THE COUNSELORíS CORNER

Did you see the story in March about the dispute between the now-executed double murderer, Robert Lee Massie, and the California Department of Corrections?It seems Mr. Massie wanted to have his minister with him for the forty-five minutes preceding his execution.The State Supreme Court unanimously rejected this request, deferring to the San Quentin Prison and its policy concerning death row inmates and security risks.

 

This issue arose in 1998 with death row inmate Thomas Thompson.San Quentinís old policy would have taken Thompsonís spiritual advisor from him six hours prior to his execution.After numerous court hearings, a compromise was reached in which it was agreed that Mr. Thompson could have his advisor with him until 11:15 p.m.††

What does San Quentin need the forty-five minutes for?Apparently, there are a number of pre-execution duties, such as having a physician attach a heart monitor to the inmate (Why? Itís not going to matter in forty-five minutes.), and time for the warden to ask the inmate for his last words.(How would a spiritual advisor interfere with this?)

In addition, time is apparently needed for guards to have the inmate put on a fresh set of clothes and be escorted from his cell to the death chamber.(He needs to be alone for this?)A San Quentin spokesman indicated that one problem with having a spiritual advisor present is that it could distract the inmate.(If I were forty-five minutes from the gas chamber, I wouldnít mind a little distraction.)

 


Their other reason for wanting 45 minutes is more thought-provoking: the Corrections Department does not want the spiritual advisor or friends of the executee to learn the identity of the individual who will be doing the execution, indicating that some renegade minister might pose a threat to the executioner or his family.Well, maybe we ought to go back to the old guillotine days, during which the executioner wore a mask.I mean, whatís more important, that the individual be permitted to spend his last forty-five minutes with a spiritual advisor to attempt to perhaps make some meaning out of the end of his life, or this Department of Corrections concern that I believe has some merit but is far outweighed in this case.

 

The State Supreme Court did not see it this way, and voted unanimously not to second guess the Department of Corrections decision.The court did acknowledge the benefit of having oneís spiritual advisor with him right before his execution indicating that ďmost religions view the last minutes of life as a time when the need for spiritual advice and comfort is particularly compelling.ĒThe court, however, decided that prisoners, including those about to be put to death, have, in effect, forfeited this benefit.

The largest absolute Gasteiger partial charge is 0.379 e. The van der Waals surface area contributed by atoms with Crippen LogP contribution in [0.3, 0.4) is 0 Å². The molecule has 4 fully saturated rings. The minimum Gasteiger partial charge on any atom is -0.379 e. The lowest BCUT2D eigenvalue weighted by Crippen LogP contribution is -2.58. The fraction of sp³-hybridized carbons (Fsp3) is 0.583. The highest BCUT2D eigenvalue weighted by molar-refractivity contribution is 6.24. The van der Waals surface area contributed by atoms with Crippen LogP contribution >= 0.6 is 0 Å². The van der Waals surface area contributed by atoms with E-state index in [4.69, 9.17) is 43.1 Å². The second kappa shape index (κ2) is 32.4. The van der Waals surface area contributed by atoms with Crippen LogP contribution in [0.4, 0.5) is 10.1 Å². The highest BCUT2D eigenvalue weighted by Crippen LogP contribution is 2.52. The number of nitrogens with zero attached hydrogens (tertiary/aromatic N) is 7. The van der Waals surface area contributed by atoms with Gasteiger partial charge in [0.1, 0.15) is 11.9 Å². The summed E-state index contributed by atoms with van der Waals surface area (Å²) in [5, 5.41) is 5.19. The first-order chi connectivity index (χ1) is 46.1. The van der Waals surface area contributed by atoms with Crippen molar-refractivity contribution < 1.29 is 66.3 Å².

There are other states which have addressed this issue that do permit spiritual advisors to stay with the prisoner up until the execution.This is clearly doable.

 

There is also a related court challenge coming in light of the recent Federal Court ruling indicating that media representatives have a right to witness the entire execution procedure, not just the execution itself.The court in that case felt that the public interest in executions outweighs the previously mentioned security concerns, including the learning of the identity of the executioner.

 


Needless to say, if a member or members of the media become a part of this process and are not excluded forty-five minutes before death, oneís spiritual advisor ought to be able to stay with the individual as well.

 

I want to make it clear that I fully understand the concerns of the Department of Corrections and donít want to make light of them.Well, I do want to make light of the ministerial (no pun intended) ones not at all related to the learning of the identity of the executioner, but letís do a balancing test here, and decide which is more important, and whether the two are mutually exclusive.Again, other states have found a way to protect the executionerís identity and still allow the spiritual advisor to remain with the executee.

 

This is one of those situations in which I feel it would be extremely appropriate for a bureaucracyto compromise.Obviously, I donít have a great deal of sympathy for a double murderer who is about to die; however, I donít think we are asking too much of our system to have this issue resolved in a manner in which both parties have their needs met.